During the coming months many communities will be faced with the unprecedented challenge of managing wildfires and other disasters during a pandemic.
While local governments, the healthcare sector, and first responders race to address the urgency of the coronavirus, individual homeowners practicing stay-at-home measures can take immediate steps to reduce wildfire risks to their home and property.
COVID-19 and Wildfire Response
The wildfire season, coupled with the COVID-19 crisis, will test the capacity and resolve of our country’s disaster management services, healthcare sector, and firefighting forces. Complying with pandemic containment measures requires the reevaluation of the entire incident management system, from the social-distancing of firefighters to evacuation and relief protocols for displaced homeowners.
Mutual aid agreements—which allow for the sharing of personnel, equipment, vehicles, and aircraft between different fire districts, jurisdictions, and land management agencies—will need to be reassessed in lieu of the coronavirus.
Firefighting Resources Are Strained
At the most essential level, the COVID-19 crisis has significantly strained personnel and the supplies of resources, medical supplies, and personal protective gear needed for disaster response. The widespread shortage of masks, ventilators, shields, and other medical equipment will be exacerbated by the wildfire season.
Hospitals are nearing capacity with overcrowded, understaffed, and ill-equipped emergency rooms. Recent research by Headwaters Economics and High Country News found that nearly 2 million people 65 years and older live in a county with no hospital beds. Across the country, impromptu hospitals are being erected in gymnasiums, hotels, conference centers, field tents, Navy ships, and other makeshift facilities.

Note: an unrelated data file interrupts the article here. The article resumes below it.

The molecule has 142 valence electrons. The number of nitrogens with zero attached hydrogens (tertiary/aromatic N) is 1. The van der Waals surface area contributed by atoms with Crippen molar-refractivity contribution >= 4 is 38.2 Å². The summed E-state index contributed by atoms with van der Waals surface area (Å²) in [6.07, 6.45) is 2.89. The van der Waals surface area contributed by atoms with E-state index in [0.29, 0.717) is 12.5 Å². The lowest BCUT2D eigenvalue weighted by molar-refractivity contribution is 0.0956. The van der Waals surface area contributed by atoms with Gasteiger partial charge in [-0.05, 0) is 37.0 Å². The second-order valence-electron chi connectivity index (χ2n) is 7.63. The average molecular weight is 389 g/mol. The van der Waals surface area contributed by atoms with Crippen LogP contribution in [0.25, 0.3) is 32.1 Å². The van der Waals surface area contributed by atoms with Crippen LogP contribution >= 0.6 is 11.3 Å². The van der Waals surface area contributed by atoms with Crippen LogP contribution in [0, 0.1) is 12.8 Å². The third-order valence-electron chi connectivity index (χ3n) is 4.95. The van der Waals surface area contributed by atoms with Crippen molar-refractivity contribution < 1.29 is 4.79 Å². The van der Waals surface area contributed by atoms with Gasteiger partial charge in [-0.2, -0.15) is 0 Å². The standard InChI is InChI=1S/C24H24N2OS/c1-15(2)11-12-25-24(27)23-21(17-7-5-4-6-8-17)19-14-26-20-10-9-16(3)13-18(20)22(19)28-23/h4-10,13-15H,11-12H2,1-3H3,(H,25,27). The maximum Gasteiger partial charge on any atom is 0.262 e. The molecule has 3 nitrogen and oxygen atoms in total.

Homeowners Can Reduce Wildfire Risks While Sheltering in Place
The coronavirus pandemic is forcing agencies and organizations to re-strategize how to respond and deal with wildfires. Now is the time for individual homeowners, neighborhood associations, and local organizations to take preventative steps to protect their homes from wildfires.
For example, homeowners living in wildfire-prone areas can carry out simple mitigation measures to make homes more wildfire-resistant and reduce wildfire risks:
- safely store combustible material like firewood away from the home;
- trim trees and prune low-hanging branches;
- mow and reduce vegetation within 100 feet of any structure;
- replace bark mulch with rock mulch within five feet of the home;
- remove leaves, dead vegetation, and debris from gutters and roofs;
- develop an action plan for quick evacuation and agree on pre-determined meeting locations with family;
- assess the home for opportunities to harden eaves, vents, decks, roofs, and siding with ignition-resistant building materials.
The new Wildfire Risk to Communities website offers a wealth of resources for local leaders, community planners, and fire managers. The website features interactive maps and data about community wildfire risk and provides detailed information about wildfire risk to homes and vulnerable populations in any selected community. Proven methods to reduce risk are also offered.
At a time when it seems that much is out of our control, it is reassuring to know that performing relatively simple mitigation measures can reduce wildfire risks to our homes and communities. Not only will these actions benefit ourselves—they will also benefit our neighbors, first responders, and the healthcare system and help to reduce the potential for the double crisis of wildfires during a pandemic.
Additional Resources for Home Wildfire Preparedness
Interactive maps, data, and resources to help communities understand, explore, and reduce wildfire risk.
Weekend wildfire preparedness projects from the Insurance Institute for Business & Home Safety.
Self-assessment tool from the Fire Adapted Communities Learning Network.
Resources and materials from the Community Planning Assistance for Wildfire program.